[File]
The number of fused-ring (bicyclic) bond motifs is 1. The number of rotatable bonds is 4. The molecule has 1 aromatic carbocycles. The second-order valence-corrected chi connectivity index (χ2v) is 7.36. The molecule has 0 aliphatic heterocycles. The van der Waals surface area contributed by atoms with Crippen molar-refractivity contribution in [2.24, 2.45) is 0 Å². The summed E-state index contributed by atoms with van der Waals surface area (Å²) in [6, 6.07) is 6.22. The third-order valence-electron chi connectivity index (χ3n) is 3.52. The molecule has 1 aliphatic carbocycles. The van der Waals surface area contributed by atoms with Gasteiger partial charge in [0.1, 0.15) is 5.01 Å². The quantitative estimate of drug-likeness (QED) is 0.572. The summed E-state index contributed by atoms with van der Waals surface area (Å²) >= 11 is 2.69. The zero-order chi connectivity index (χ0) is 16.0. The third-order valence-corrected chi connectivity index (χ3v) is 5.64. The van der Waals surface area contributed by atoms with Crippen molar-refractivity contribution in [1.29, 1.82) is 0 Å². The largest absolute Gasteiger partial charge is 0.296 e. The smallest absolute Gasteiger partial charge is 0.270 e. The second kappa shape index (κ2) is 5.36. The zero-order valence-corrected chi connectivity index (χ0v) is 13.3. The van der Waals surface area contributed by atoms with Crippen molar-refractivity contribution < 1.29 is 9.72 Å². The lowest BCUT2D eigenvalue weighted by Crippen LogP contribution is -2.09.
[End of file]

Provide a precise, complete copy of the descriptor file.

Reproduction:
The number of fused-ring (bicyclic) bond motifs is 1. The number of rotatable bonds is 4. The molecule has 1 aromatic carbocycles. The second-order valence-corrected chi connectivity index (χ2v) is 7.36. The molecule has 0 aliphatic heterocycles. The van der Waals surface area contributed by atoms with Crippen molar-refractivity contribution in [2.24, 2.45) is 0 Å². The summed E-state index contributed by atoms with van der Waals surface area (Å²) in [6, 6.07) is 6.22. The third-order valence-electron chi connectivity index (χ3n) is 3.52. The molecule has 1 aliphatic carbocycles. The van der Waals surface area contributed by atoms with Gasteiger partial charge in [0.1, 0.15) is 5.01 Å². The quantitative estimate of drug-likeness (QED) is 0.572. The summed E-state index contributed by atoms with van der Waals surface area (Å²) >= 11 is 2.69. The zero-order chi connectivity index (χ0) is 16.0. The third-order valence-corrected chi connectivity index (χ3v) is 5.64. The van der Waals surface area contributed by atoms with Crippen molar-refractivity contribution in [1.29, 1.82) is 0 Å². The largest absolute Gasteiger partial charge is 0.296 e. The smallest absolute Gasteiger partial charge is 0.270 e. The second kappa shape index (κ2) is 5.36. The zero-order valence-corrected chi connectivity index (χ0v) is 13.3. The van der Waals surface area contributed by atoms with Crippen molar-refractivity contribution < 1.29 is 9.72 Å². The lowest BCUT2D eigenvalue weighted by Crippen LogP contribution is -2.09.